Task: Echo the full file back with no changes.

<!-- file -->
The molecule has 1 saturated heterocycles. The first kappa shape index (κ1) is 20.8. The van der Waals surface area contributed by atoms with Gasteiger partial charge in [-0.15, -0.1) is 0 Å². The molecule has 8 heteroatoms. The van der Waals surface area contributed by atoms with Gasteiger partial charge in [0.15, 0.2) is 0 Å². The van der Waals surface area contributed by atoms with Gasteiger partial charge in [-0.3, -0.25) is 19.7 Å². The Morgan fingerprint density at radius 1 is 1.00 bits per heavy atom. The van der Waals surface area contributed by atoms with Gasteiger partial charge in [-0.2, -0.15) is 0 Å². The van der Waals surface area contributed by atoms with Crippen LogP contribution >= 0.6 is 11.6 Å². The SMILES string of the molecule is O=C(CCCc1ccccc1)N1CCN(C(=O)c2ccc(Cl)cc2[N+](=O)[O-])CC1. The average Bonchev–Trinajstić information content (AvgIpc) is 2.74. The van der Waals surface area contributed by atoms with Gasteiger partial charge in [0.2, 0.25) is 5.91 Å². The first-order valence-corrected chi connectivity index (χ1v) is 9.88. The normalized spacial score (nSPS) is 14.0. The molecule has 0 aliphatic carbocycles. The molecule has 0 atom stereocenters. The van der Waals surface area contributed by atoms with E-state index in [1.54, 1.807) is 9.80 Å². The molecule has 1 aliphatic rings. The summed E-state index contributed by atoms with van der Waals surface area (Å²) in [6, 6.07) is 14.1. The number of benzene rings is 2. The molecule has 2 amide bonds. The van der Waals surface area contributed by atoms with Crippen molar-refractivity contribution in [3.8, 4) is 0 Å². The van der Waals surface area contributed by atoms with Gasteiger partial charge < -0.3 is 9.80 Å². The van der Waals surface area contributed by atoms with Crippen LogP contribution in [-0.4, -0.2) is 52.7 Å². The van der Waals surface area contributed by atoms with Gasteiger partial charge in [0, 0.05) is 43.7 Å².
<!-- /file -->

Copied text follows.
The molecule has 1 saturated heterocycles. The first kappa shape index (κ1) is 20.8. The van der Waals surface area contributed by atoms with Gasteiger partial charge in [-0.15, -0.1) is 0 Å². The molecule has 8 heteroatoms. The van der Waals surface area contributed by atoms with Gasteiger partial charge in [0.15, 0.2) is 0 Å². The van der Waals surface area contributed by atoms with Gasteiger partial charge in [-0.3, -0.25) is 19.7 Å². The Morgan fingerprint density at radius 1 is 1.00 bits per heavy atom. The van der Waals surface area contributed by atoms with Gasteiger partial charge in [-0.2, -0.15) is 0 Å². The van der Waals surface area contributed by atoms with Crippen LogP contribution >= 0.6 is 11.6 Å². The SMILES string of the molecule is O=C(CCCc1ccccc1)N1CCN(C(=O)c2ccc(Cl)cc2[N+](=O)[O-])CC1. The average Bonchev–Trinajstić information content (AvgIpc) is 2.74. The van der Waals surface area contributed by atoms with Gasteiger partial charge in [0.2, 0.25) is 5.91 Å². The first-order valence-corrected chi connectivity index (χ1v) is 9.88. The normalized spacial score (nSPS) is 14.0. The molecule has 0 aliphatic carbocycles. The molecule has 0 atom stereocenters. The van der Waals surface area contributed by atoms with E-state index in [1.54, 1.807) is 9.80 Å². The molecule has 1 aliphatic rings. The summed E-state index contributed by atoms with van der Waals surface area (Å²) in [6, 6.07) is 14.1. The number of benzene rings is 2. The molecule has 2 amide bonds. The van der Waals surface area contributed by atoms with Crippen molar-refractivity contribution in [3.8, 4) is 0 Å². The van der Waals surface area contributed by atoms with Gasteiger partial charge < -0.3 is 9.80 Å². The van der Waals surface area contributed by atoms with Crippen LogP contribution in [-0.4, -0.2) is 52.7 Å². The van der Waals surface area contributed by atoms with Gasteiger partial charge in [0, 0.05) is 43.7 Å².